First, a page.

May the Force (Shoe) Be With You!
It’s a long way from the runways of Milan to low-earth orbit, but the two have one thing in common: a new generation of shoes called ForceShoes. While certainly eye-catching, they don’t look like designed footwear, but are designed to help NASA gather data on how astronauts are walking in low- and no-gravity environments. They use a miniaturized version of a sophisticated biometric data gathering device called an Advanced Resistive Exercise Device (ARED).
The ARED has been the standard for astronaut exercise in the past, but it has been built into a bulky machine. Astronauts were expected to exercise two and a half hours each day on the machine. During this time, ARED collected data on bone density, muscle health, and weight distribution to track the effects of low gravity on the body. Designed by XSENS, the new ForceShoe will enable that same data collection with every step an astronaut takes.
Dr Andrea Hanson, principal investigator for the Force Shoes experiment and the International Space Station (ISS) exercise specialist, explains the upgrade:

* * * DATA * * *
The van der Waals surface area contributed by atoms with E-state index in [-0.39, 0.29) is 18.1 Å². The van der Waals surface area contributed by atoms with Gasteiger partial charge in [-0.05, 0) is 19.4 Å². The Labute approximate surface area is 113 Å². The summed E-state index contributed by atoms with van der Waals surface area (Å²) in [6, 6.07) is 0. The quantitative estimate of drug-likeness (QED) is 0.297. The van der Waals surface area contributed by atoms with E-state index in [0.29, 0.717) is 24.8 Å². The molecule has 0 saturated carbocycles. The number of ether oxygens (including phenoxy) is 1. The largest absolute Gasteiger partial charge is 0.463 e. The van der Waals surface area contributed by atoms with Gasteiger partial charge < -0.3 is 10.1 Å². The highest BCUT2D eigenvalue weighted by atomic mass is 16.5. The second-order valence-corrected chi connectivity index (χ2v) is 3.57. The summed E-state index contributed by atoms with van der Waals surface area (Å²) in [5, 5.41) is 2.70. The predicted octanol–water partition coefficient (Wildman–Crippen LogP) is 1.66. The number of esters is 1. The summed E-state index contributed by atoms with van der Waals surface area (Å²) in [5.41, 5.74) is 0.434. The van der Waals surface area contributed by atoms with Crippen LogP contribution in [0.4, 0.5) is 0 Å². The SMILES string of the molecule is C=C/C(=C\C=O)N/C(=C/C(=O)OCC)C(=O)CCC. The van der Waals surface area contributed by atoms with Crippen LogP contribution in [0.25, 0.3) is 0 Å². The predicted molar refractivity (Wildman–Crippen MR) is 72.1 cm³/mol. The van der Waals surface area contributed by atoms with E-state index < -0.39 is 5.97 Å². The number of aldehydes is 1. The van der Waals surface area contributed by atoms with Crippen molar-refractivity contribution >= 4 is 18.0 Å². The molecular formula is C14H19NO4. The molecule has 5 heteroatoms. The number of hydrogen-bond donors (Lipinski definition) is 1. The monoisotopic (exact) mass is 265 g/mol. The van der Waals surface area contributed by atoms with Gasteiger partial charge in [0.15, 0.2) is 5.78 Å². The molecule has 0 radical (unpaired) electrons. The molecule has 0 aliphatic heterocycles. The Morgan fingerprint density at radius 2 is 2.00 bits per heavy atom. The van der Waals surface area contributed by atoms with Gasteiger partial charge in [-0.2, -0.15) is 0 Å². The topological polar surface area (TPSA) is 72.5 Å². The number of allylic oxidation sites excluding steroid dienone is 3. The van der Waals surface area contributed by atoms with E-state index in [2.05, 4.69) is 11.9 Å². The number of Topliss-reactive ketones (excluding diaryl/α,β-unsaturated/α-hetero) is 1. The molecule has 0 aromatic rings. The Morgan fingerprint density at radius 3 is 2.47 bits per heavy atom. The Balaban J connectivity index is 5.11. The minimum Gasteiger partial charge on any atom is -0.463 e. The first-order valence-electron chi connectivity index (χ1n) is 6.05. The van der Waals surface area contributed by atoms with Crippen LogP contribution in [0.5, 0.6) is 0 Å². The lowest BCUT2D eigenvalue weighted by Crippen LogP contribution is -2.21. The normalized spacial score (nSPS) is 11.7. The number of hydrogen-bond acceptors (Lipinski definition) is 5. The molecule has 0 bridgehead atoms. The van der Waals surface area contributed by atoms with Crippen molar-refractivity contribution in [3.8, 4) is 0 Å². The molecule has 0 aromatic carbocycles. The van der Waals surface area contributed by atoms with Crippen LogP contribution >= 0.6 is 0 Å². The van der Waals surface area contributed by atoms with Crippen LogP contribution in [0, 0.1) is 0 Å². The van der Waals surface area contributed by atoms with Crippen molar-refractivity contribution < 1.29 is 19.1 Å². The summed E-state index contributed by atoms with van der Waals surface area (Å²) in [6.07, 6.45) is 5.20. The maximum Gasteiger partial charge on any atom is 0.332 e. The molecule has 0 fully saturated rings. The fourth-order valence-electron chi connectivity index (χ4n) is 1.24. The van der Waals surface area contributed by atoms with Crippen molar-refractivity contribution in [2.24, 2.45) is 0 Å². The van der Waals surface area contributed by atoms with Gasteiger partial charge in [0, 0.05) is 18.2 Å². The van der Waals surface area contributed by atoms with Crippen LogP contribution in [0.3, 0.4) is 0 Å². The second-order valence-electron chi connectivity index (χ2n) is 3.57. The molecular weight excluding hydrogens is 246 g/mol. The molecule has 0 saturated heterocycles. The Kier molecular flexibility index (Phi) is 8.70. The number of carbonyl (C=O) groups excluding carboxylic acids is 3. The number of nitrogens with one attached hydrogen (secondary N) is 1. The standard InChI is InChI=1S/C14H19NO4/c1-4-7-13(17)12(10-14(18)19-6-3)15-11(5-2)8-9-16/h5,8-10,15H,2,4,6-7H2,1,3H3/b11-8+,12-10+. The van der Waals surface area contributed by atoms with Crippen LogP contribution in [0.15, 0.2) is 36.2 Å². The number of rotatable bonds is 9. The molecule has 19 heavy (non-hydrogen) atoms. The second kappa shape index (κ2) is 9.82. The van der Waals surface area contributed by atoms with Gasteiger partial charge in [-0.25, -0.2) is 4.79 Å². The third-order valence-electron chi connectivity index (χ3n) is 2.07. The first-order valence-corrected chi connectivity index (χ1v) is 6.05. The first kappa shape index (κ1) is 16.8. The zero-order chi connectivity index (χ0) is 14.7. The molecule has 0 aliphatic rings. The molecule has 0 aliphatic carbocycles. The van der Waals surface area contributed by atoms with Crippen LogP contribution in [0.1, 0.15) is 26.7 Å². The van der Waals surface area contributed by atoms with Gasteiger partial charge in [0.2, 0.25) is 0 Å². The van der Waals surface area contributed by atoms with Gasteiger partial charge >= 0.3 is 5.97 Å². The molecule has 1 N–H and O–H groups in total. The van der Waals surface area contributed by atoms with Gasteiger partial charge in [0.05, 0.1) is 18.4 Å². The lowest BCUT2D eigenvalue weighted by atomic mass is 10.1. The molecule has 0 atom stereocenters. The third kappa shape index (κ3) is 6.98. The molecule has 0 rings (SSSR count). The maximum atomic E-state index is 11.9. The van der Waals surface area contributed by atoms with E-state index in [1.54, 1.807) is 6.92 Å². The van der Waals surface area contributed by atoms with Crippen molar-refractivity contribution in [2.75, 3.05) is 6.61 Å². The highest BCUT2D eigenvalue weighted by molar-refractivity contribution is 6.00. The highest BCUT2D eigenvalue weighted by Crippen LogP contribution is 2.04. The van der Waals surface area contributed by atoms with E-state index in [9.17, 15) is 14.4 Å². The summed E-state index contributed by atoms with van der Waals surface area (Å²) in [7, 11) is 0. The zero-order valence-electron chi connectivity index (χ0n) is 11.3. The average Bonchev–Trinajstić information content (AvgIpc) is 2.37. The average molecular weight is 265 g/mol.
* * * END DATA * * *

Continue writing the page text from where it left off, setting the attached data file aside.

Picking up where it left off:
“Although [ARED] has helped NASA provide better health outcomes for crew members, there is still progress to be made in understanding the effects of exercise on bone and muscle health, and the ForceShoe will help us do that.”
This technology isn’t just a data gathering device. It is also a way to maximize the benefits of activities astronauts are doing anyway. They need to walk from place to place around a station or shuttle. The ForceShoes help them to consolidate exercise time into regular travel time.
What’s the big deal? Humans aren’t well equipped to make extended journeys away from our home planet. After just a short time away from Earth’s gravity, our bodies begin to break down. One NASA study found an 18-21% decrease in leg muscle function after just 6 months on the ISS.
If humans ever want to be able to walk on Mars and other planets further away, this is a problem that needs to be solved. The most optimistic estimates of nuclear rocket technology would still put travel time to Mars at more than 7 months. The effects of extended space travel has to be understood better before we can schedule regular rocket tours.
Dr Hanson also shared her concern:
“As we prepare for future missions to asteroids, Mars, and beyond, we need to think about minimizing and miniaturizing equipment because spacecraft will be smaller. The ForceShoe is a great example of the way we can shrink some of our research tools for future missions.”
It will probably be a while before the clunky sandal design makes its way into the fashion world. For now, though, it’s a small step toward deep space exploration, and a giant leap for engineering.